8 Facts About Sports Cars Everyone Thinks Are True

The Acura TLX GT Race Car. Image courtesy of http://www.acura.com/.

The term "sports car" brings to mind images of European super cars, American muscle cars and Asian tuners. For young and old alike, it is hard not to have some kind of reaction to the phrase. Of course, with that kind of recognition comes a certain mythos. Opinions about sports cars tend to be driven by both experience and by pressures from the media, marketing agencies, and by automakers themselves. Let's look at some of the top "facts" about sports care and untangle reality from fantasy.

#1 Sports cars require a sports car pedigree.

While some sports cars are indeed very elite models, custom built by the top shelf automakers, no automaker is excluded from the club when it comes to building a sports car. Take the lowly Ford Fiesta, for example. Although Ford has turned out models that undoubtedly meet the "sports car" definition, the Fiesta is not really one of them. However, Tanner Foust has won many Rally Cross Championships and X Games medals in a Ford Fiesta. Once again, just because the badge doesn't have a pony on it, doesn't mean it isn't a sports car.

#2 Sports cars are loud and make lots of different screeching and shifting sounds.

This might be true if sports cars were only driven in parking garages, and were aggressively shifted by amateur drivers. Most sports cars are driven by work-a-day schmucks who neither slide around corners nor abuse their transmissions. Furthermore, with the uptick in popularity of rally driving, more and more sports cars are driven on dirt. Tires don't screech on dirt. If sports cars are loud, it's because they make a lot of horsepower. Once the car is up and running at speed, it's not any louder than grandma's Buick.

#3 Sports cars are fuel inefficient.

While the neighbor's Prius is not using as much gas as most sports cars, that doesn't mean that sports cars don't do their part to cut down on fuel consumption. The 2013 Porsche Carrera S gets as much as 20 MPG in the city and nearly 30 MPG on the highway. That, my friends, is way better than the Super Duty pickup parked down the block.

#4 You have to be a professional to drive a true sports car.

Sure, understood, only the very elite drivers have access to the very elite cars (reference Tanner Foust's Fiesta, above). Keep in mind, though, that the Subaru backed rally squad is made up of all sorts of misfits none the least of which is a skateboarder who, as it turns out, is pretty good at driving fast too. "I'm not a professional driver" is no excuse to not drive the sports car of your dreams. Try a driving school for quick rental access to amazing cars or go buy a retail model and have it tuned.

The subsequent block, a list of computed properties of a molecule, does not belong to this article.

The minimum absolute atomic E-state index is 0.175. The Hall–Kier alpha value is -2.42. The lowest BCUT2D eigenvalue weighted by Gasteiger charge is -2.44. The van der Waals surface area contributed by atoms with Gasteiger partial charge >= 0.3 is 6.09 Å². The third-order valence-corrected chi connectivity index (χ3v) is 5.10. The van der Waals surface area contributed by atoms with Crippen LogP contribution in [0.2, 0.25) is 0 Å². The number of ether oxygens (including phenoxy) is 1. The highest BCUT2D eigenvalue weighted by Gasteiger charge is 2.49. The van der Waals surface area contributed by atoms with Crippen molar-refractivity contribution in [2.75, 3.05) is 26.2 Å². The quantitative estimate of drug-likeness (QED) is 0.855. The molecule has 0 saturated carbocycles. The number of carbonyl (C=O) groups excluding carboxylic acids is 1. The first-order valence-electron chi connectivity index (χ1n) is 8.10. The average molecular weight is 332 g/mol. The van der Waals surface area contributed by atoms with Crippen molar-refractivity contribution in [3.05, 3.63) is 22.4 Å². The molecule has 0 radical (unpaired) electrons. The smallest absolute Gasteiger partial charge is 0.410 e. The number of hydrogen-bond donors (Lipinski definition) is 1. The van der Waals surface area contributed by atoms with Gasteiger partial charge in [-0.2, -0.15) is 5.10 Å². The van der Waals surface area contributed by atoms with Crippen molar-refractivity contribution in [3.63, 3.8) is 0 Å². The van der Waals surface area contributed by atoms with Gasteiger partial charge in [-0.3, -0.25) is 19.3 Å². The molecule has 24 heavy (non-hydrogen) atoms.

Sure, driving like a maniac in a 900 hp, carbon bodied super car can be dangerous. However, commuting to work in a Subaru WRX is probably safer than you think. The thing is, as automakers think up ways to keep their race drivers safer, that technology trickles down into the retail market. So, if your spouse wants to know why you are shopping for a Lambo, the answer might just be "because it's extra safe".

#6 Sports cars explode when they crash.

We've all seen it on the big screen. The bad guy, tearing away in his car, hits something and the car explodes. Parts shower the scene. The hood spins into the air like a frisbee. The trouble is, cars are designed NOT to explode. Fuel tanks are made to keep fuel from vaporizing as it is agitated in the tank. Sure, spilled fuel might catch fire and burn, quickly and with great heat, but explosions as a result of collisions are all but impossible.

#7 Sports cars are expensive.

Sports cars certainly can be expensive. However, entry into the club can be had for far less than you might think. Take a look at the Mazda Miata, the Chevy Camaro, Ford Mustang, or Subaru WRX STI. Each of these cars, well established as sports cars, will cost you less than $30,000. The sky is the limit once you start adding features and shopping in Italy.

#8 Hood scoops and a massive rear wing make you go faster.

Body styling looks cool, sometimes, and usually doesn't contribute much to the road driven sports car. The rear wing, so popularized by street racing movies, is designed to control airflow over the car and to improve handling and efficiency. However, moderate speeds (like those encountered on American roads) usually don't generate troublesome airflow, and handling problems like race speeds might. Additionally, unless your commute time is measured in tenths of a second, you certainly won't notice a difference with or without that rear wing. As for hood scoops, intake airflow is well managed in the modern car without cutting a hole in the hood. While some vintage muscle cars with 70 year old carburetor technology may need a big scoop to breathe, most cars don't.

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